Other than that, not a bad week. Batman and the Monster Men #4 (by Matt Wagner) and Detective Comics #816 (written by Shane McCarthy, art by Cliff Chiang) both featured good, straightforward, entertaining Batman stories. BMM relates Batman’s narrow escape from the lair of Hugo Strange’s monsters; and ‘Tec finishes up the Mr. Zsasz two-parter with the cops chasing both hero and villain. Both explore the balance between mundane crime and super-crime, and both feature healthy doses of Bat-mystique.
Green Lantern #8 (written by Geoff Johns, drawn by Carlos Pacheco) finishes its latest two-parter with Mongul (and Mongal, his unfortunately-named sister), and since half of it is Pacheco-illustrated dream sequences, I had much the same reaction as I did with Pacheco’s Superman/Batman arc: very pretty, and it gives him room to draw all kinds of outlandish situations, but ultimately it doesn’t add up to much. I’m still trying to work out how Hal’s fantasy would be so seductive to him. Either Johns doesn’t quite get the Black Mercy, or he’s just throwing in wild scenarios and teasing the explanations. Anyway, once GL and Green Arrow get back to reality, it’s all fun and games until somebody’s head comes off, and I’m wondering — between this and Infinite Crisis, can I bring the “Four Beheadings And A Funeral” joke out of storage?
Legion #14 (written by Mark Waid, pencilled by Ken Lashley and Adam DeKraker) continues with the political and personal fallout from the Legion’s victory over Terror Firma. Again, it’s probably a cop-out, but I need to read this book from the beginning. There was a point when it all seemed familiar but radically new, and now it seems to have assumed that the reader is familiar with the radically-new aspects. It’s not poorly done by any means, and I don’t dislike the characters, but I get the feeling I’ve spent too little time with them.
Seven Soldiers: Bulleteer #3 (written by Grant Morrison, pencilled by Yanick Paquette) was a fun issue mostly for the inclusion of Mind-Grabber Kid, a one-off Denny O’Neil character from the late �60s post-Gardner Fox era of Justice League of America. Now MGK is an adult trying to trade on his moment of fame at a superhero convention. Yes, it’s easy to mock comic conventions, but it’s also fun, and Morrison does it with a knowing wink. There was a lot of cheesecake in this book at first, but now I can see where Morrison has been going with it.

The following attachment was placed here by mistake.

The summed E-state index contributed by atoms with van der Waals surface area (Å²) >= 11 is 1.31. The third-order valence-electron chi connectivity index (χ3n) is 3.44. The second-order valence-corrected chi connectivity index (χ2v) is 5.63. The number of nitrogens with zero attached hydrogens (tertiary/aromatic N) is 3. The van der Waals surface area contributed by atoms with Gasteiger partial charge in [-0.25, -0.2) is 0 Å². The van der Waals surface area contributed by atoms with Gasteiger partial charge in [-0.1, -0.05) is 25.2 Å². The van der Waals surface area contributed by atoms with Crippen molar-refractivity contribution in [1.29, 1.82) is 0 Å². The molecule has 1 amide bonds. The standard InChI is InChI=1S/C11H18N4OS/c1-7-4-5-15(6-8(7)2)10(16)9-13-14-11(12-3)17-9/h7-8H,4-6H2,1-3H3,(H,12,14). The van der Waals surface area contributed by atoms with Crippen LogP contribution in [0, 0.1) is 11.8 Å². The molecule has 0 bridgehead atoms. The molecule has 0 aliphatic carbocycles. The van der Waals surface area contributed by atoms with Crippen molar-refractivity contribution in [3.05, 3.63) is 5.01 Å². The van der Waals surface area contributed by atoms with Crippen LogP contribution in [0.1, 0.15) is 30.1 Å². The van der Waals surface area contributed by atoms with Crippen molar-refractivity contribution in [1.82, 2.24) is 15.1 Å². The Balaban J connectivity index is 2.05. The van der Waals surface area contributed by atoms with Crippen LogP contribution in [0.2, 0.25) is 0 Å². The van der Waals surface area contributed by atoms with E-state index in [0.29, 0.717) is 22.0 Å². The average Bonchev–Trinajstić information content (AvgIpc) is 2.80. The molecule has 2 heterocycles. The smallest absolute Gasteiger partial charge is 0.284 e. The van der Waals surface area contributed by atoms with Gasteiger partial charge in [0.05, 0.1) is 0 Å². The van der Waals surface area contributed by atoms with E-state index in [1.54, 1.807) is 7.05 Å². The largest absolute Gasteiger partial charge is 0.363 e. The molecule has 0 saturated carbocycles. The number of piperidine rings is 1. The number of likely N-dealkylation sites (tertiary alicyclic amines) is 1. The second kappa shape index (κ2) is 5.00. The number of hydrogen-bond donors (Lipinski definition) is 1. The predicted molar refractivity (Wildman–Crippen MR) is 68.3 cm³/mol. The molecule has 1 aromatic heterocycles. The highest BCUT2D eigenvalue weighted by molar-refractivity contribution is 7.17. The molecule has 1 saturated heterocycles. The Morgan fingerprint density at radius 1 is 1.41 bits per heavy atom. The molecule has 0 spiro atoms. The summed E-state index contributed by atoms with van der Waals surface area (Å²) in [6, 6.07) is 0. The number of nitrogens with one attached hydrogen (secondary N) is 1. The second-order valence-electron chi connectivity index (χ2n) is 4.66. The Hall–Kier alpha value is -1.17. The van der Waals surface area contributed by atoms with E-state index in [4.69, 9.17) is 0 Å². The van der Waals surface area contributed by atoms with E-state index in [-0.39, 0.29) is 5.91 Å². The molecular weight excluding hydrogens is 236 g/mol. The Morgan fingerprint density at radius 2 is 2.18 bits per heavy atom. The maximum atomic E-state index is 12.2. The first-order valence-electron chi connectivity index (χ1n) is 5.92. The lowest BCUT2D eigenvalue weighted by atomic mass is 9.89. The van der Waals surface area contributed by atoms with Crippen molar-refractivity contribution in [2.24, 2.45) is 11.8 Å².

Fantastic Four #534 (written by J. Michael Straczynski, drawn by Mike McKone) continues Ben and Johnny’s fight with the Hulk, but throws into the mix the notion that the Hulk is acting out all of his most painful memories in a gamma-fueled haze. It feels a bit more like a Hulk story than an FF story, and it probably requires at least a passing knowledge of Hulk history to understand completely, but it works. Ben and Johnny are handled well too. A fun “Franklin Richards” story rounds out the issue.
Captain America #14 (written by Ed Brubaker, drawn by Steve Epting) concludes “The Winter Soldier” and, in fact, wraps up a dangling plotline from as far back as issue #1. Although it’s a Cap/WS fight, it builds both on Cap’s emotions for Bucky and WS’s confusion about his own origins, so there’s more dramatic heft to it.
It also provides an ending, which brings me to Gotham Central #40 (written by Greg Rucka, drawn by Kano and Stefano Gaudiano) and Rann-Thanagar War Special #1 (written by Dave Gibbons, drawn by Ivan Reis and Joe Prado). With RTWS I kind of understand, and arguably I have tacitly bought into the whole concept of this sort of “half-issue” (as in, this should have been Infinite Crisis #4.5) on the front end.
RTWS does three things: it allows everyone in space to point and gawk at the big hands coming out of the space-warp; it resolves the Rann-Thanagar war; and it sets up the new Ion series. Now, maybe when I see this in the larger Infinite Crisis context, I will understand the editorial meeting at which it was decided that these three things should happen in a special outside the main miniseries. Right now, though, this particular issue just feels very padded. It contains one extremely unfortunate (and I hope accidental) reference to the big “footprints” revelation in Identity Crisis, and the Ion setup also comes out of left field (and will probably be revisited even further in Ion #1). I was sorry to see the one person die, though, and that was handled decently.
In hindsight, though, this last arc of Gotham Central has been nothing but setup for future series — specifically, Detective Allen as the new Spectre, and Detective Montoya working out unresolved issues about Allen�s murder. As setup it’s okay, but I was expecting some closure and I don’t feel like this last issue of the series was a fitting end for the arc, let alone the series itself. I had thought Gotham Central was insulated somewhat by larger editorial dictates, and it’s disappointing to see so patently that in the end, it wasn’t.